The concept of processes and process manager in our system comes from http://www.eaipatterns.com/ProcessManager.html

01/16/2009 03:55 PM by

Why are you using a GUID as an identifier instead of a long etc.? Isn't there a chance that a duplicate could be generated? I know it's about a trillion to one but that's still not good enough in my opinion.

Ayende Rahien
01/16/2009 04:04 PM by
Ayende Rahien


There is no chance for generating duplicate guids. Check the spec for that.

Guids also allow you to generate them without having a single source that delegate identifiers.

01/16/2009 04:46 PM by

Not having know what a saga was before this, I came to the conclusion that it was an orchestator of state changes of a service/object? on a bus with multiple interactions. I'm behind the curve in this area.

I'm thinking I should subscribe to Udi's blog, but I cant get to his website right now. Says 'failed to connect'.

Arnon Rotem-Gal-Oz
01/16/2009 06:44 PM by
Arnon Rotem-Gal-Oz


Saga is similar to a transaction in the sense that it provides a shared context for an attempt to get a distributed consensus

Unlike a transaction which insures ACID properties. Sagas are not.

The concept of dissipating that shared context, having each party (service) affect whether the saga should be aborted or successful etc. is what I call a saga.

When a saga is aborted the only thing the coordinator can do is pass the status to the participants. Each of the services is responsible to do its best effort to handle the abort (either by rolling back, compensation or whatever)

Workflow is another thing altogether. which keeps a context between calls and means externalizing the decisions on the logic flow from the business logic (usually with a workflow engine). You can use workflows within a service (a pattern I call workflodize) or you can use them externally (a pattern I call orchestrated choreography e.g. BPM)

You can use either form of workflow to support the implementation of a saga but you can also implement sagas without workflows.

In our system we use an "event broker" (see www.rgoarchitects.com/.../EventingInWCF.aspx) the event broker infrastructure dissipates the saga context when you raise a saga event. A service that initialized a saga (by sending the first event) can choose to close the saga (commit) or abort it. etc. We don't currently have any workflow driven services (but some of them use a state machine as an alternative)

I think the term Saga does not describe Ayende's class since the "barista" is just on of the participants in the saga there are other participants.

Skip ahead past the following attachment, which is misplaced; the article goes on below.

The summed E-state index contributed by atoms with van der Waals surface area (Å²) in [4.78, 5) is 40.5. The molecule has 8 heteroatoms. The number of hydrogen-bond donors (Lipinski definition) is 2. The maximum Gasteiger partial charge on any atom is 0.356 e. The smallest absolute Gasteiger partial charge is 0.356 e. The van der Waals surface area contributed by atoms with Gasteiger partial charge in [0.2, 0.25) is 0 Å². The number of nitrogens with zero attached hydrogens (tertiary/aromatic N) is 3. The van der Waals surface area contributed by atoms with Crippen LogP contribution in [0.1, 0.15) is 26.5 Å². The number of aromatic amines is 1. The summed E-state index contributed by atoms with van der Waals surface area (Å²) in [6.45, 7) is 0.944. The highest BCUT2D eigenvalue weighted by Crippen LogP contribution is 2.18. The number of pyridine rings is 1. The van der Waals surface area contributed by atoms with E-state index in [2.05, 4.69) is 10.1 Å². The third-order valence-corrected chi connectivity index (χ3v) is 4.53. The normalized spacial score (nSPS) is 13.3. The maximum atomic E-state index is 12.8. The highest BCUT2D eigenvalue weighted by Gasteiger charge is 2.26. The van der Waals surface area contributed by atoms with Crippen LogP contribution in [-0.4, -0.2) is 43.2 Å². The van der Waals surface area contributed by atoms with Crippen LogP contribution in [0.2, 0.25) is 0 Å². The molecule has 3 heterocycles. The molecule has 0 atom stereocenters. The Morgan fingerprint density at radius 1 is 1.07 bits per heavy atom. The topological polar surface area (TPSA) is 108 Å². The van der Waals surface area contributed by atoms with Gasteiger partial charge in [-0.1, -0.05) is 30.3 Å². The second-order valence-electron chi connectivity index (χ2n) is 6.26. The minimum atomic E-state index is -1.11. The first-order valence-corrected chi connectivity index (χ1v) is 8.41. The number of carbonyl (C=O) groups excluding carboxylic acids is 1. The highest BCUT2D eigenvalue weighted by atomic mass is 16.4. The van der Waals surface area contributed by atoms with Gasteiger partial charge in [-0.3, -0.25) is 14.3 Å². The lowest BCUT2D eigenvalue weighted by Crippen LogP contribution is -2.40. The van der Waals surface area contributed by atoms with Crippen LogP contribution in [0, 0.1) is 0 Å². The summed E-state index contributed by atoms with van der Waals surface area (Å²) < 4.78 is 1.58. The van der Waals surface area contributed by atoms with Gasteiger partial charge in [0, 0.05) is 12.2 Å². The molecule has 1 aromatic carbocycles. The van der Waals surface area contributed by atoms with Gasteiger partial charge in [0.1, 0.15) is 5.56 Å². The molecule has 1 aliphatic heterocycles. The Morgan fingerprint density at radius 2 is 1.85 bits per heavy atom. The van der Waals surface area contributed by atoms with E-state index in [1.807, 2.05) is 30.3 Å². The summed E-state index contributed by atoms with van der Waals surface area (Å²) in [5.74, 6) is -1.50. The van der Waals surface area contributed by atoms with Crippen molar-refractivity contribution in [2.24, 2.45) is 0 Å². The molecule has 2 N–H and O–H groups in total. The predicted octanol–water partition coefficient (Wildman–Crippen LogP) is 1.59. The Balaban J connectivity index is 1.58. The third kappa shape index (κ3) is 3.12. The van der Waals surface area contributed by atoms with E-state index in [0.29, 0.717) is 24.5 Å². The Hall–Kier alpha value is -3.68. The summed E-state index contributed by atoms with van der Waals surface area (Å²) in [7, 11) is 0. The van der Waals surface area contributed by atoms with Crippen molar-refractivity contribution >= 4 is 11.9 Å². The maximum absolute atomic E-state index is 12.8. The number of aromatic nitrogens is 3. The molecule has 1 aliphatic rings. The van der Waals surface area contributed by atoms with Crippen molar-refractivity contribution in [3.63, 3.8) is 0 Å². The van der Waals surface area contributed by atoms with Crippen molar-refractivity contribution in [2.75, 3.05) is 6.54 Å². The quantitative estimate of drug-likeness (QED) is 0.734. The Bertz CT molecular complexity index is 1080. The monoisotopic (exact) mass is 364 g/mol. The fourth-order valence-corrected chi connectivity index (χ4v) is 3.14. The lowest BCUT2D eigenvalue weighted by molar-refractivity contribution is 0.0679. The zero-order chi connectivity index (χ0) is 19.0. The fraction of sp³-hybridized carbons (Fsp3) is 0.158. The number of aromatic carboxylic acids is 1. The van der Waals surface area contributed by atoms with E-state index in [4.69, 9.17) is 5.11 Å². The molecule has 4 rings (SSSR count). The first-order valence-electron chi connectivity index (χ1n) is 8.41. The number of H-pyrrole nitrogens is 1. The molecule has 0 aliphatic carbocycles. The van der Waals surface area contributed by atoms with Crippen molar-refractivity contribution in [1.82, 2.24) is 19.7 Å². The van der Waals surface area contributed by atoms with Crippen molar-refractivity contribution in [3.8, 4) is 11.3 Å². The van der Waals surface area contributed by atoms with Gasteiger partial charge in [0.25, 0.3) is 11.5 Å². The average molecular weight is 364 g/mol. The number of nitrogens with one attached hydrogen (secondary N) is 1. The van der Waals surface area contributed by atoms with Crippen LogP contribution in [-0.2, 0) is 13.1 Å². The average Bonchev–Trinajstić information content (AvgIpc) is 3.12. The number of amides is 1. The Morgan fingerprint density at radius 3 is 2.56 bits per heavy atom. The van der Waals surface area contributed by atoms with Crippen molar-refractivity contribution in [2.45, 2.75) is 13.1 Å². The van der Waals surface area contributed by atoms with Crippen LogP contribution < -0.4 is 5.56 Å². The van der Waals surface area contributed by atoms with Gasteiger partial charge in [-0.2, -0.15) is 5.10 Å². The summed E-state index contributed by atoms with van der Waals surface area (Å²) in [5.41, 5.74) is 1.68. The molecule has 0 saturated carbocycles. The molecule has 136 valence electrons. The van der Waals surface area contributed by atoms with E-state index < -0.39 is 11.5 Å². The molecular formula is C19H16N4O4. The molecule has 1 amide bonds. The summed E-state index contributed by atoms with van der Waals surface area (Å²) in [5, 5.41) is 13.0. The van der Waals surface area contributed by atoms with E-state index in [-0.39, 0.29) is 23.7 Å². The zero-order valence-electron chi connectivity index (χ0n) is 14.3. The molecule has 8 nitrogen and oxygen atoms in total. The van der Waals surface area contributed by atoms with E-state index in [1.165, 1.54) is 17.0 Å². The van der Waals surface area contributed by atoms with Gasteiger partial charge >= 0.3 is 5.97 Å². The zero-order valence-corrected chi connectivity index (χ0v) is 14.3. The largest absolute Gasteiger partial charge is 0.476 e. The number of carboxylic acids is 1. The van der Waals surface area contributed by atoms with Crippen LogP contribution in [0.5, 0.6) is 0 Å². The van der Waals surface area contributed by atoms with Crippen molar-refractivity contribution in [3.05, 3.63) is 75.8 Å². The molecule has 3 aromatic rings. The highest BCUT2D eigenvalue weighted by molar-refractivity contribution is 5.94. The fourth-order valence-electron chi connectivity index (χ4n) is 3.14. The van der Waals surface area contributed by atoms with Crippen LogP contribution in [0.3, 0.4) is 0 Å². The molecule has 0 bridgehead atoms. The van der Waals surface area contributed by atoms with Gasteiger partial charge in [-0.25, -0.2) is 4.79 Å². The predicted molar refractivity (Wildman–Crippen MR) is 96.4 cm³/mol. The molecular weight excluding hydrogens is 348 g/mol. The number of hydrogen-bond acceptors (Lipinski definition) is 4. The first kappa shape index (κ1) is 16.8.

Jason Diamond
01/16/2009 08:15 PM by
Jason Diamond


Are BaristaSaga objects instantiated per message? If so, can two different instances be consuming different messages concurrently?

The reason I ask is because it looks like handling the PrepareDrink message could take some time. Is it possible that a PaymentComplete message could come in before the PrepareDrink message is finished being handled?

If the two instances of BaristaSaga have their own instance of BaristaState, I can see the GotPayment value set by handling the PaymentComplete message getting lost.

If the two instances of BaristaSaga share the same instance of BaristaState, do I now have to worry about synchronizing changes to the state across all of the sagas? Also, wouldn't this prevent having multiple barista "servers" handling messages since they wouldn't be able to share instances across processes/machines.


Ayende Rahien
01/16/2009 09:01 PM by
Ayende Rahien


A single saga may run concurrently. Ideally, it is possible to run the saga in parallel, usually because this is an idempotent messages.

Or, the saga persister takes care of locking.

Jason Diamond
01/16/2009 09:34 PM by
Jason Diamond


I found a test in Rhino.ServiceBus called Cansendseveralmessagedtosameinstanceofsaga_entity so I assume you mean that a single instance can handle multiple messages concurrently and not separate instances.

That takes care of the problems I saw with two saga instances using different instances of the state object.


Ayende Rahien
01/16/2009 09:46 PM by
Ayende Rahien


Several instances vs. single instance.

Saga instance is the same thing as the saga state. It does manifest itself as several instances, mind you.

But conceptually it is the same thing, with the same state.

J Healy
01/17/2009 09:55 PM by
J Healy

My understanding of sagas has always been from the perspective of long-lived transactions (LLT) and typically those running / orchestrated across multiple enterprises within some supply / value chain. That the [various] transactions and compensating transactions within each enterprise involved in an LLT are 'bundled' into a saga which is bound to an LLT by some mechanism.

The idea essentially being that each saga is responsible for maintaining the consistency of their [component] state thereby contributing to the consistency of the parent LLT state. But after all this discussion I can now see this saga pattern / notion exhibits somewhat of a 'fractal' characteristic relative to its application at various scales both within and across enterprises.

Ayende Rahien
01/17/2009 10:11 PM by
Ayende Rahien


That is how I think about this as well

Udi Dahan
01/21/2009 10:20 AM by
Udi Dahan

Aye, the problem with names.

Technically, we're talking about ACTA and not SAGA. Sagas require that every action has a compensating action. Actas don't.

Next, long-lived transactions have a DB up perspective on the world. When writing messaging logic, we have a communications down perspective.

Also, in a DB up perspective, if you assume a single DB (like many do), you run into problems mapping "sagas" onto autonomous business services (SOA).

In short, I needed a name to distinguish a set of patterns from other such sets, communicating core differentiating factors. Since sagas lead so nicely from state management to messaging, I chose them, even though acta would have been more correct, for the "intention-revealing name".

The problem with names...